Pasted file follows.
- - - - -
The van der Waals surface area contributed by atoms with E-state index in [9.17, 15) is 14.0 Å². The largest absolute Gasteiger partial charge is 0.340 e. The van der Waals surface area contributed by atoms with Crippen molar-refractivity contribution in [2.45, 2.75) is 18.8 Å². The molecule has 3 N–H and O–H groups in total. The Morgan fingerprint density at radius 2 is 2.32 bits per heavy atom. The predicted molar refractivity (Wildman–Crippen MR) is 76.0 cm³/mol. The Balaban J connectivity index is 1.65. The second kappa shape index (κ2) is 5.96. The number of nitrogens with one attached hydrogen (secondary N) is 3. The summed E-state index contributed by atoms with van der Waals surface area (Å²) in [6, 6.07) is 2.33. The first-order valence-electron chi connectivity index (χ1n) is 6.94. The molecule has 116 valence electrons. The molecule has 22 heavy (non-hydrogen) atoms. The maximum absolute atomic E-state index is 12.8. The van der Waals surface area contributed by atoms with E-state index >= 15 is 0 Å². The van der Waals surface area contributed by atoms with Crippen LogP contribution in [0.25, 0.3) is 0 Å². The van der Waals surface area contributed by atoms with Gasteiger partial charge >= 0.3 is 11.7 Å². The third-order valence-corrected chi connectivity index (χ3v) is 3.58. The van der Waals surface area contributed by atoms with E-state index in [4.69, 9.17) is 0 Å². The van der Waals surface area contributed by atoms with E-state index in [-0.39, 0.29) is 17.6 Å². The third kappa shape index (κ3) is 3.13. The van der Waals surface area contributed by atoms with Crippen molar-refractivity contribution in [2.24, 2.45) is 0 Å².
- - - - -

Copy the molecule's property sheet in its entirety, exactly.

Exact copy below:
The van der Waals surface area contributed by atoms with E-state index in [9.17, 15) is 14.0 Å². The largest absolute Gasteiger partial charge is 0.340 e. The van der Waals surface area contributed by atoms with Crippen molar-refractivity contribution in [2.45, 2.75) is 18.8 Å². The molecule has 3 N–H and O–H groups in total. The Morgan fingerprint density at radius 2 is 2.32 bits per heavy atom. The predicted molar refractivity (Wildman–Crippen MR) is 76.0 cm³/mol. The Balaban J connectivity index is 1.65. The second kappa shape index (κ2) is 5.96. The number of nitrogens with one attached hydrogen (secondary N) is 3. The summed E-state index contributed by atoms with van der Waals surface area (Å²) in [6, 6.07) is 2.33. The first-order valence-electron chi connectivity index (χ1n) is 6.94. The molecule has 116 valence electrons. The molecule has 22 heavy (non-hydrogen) atoms. The maximum absolute atomic E-state index is 12.8. The van der Waals surface area contributed by atoms with E-state index >= 15 is 0 Å². The van der Waals surface area contributed by atoms with Crippen LogP contribution in [0.25, 0.3) is 0 Å². The van der Waals surface area contributed by atoms with Gasteiger partial charge >= 0.3 is 11.7 Å². The third-order valence-corrected chi connectivity index (χ3v) is 3.58. The van der Waals surface area contributed by atoms with E-state index in [4.69, 9.17) is 0 Å². The van der Waals surface area contributed by atoms with E-state index in [-0.39, 0.29) is 17.6 Å². The third kappa shape index (κ3) is 3.13. The van der Waals surface area contributed by atoms with Crippen molar-refractivity contribution in [2.24, 2.45) is 0 Å².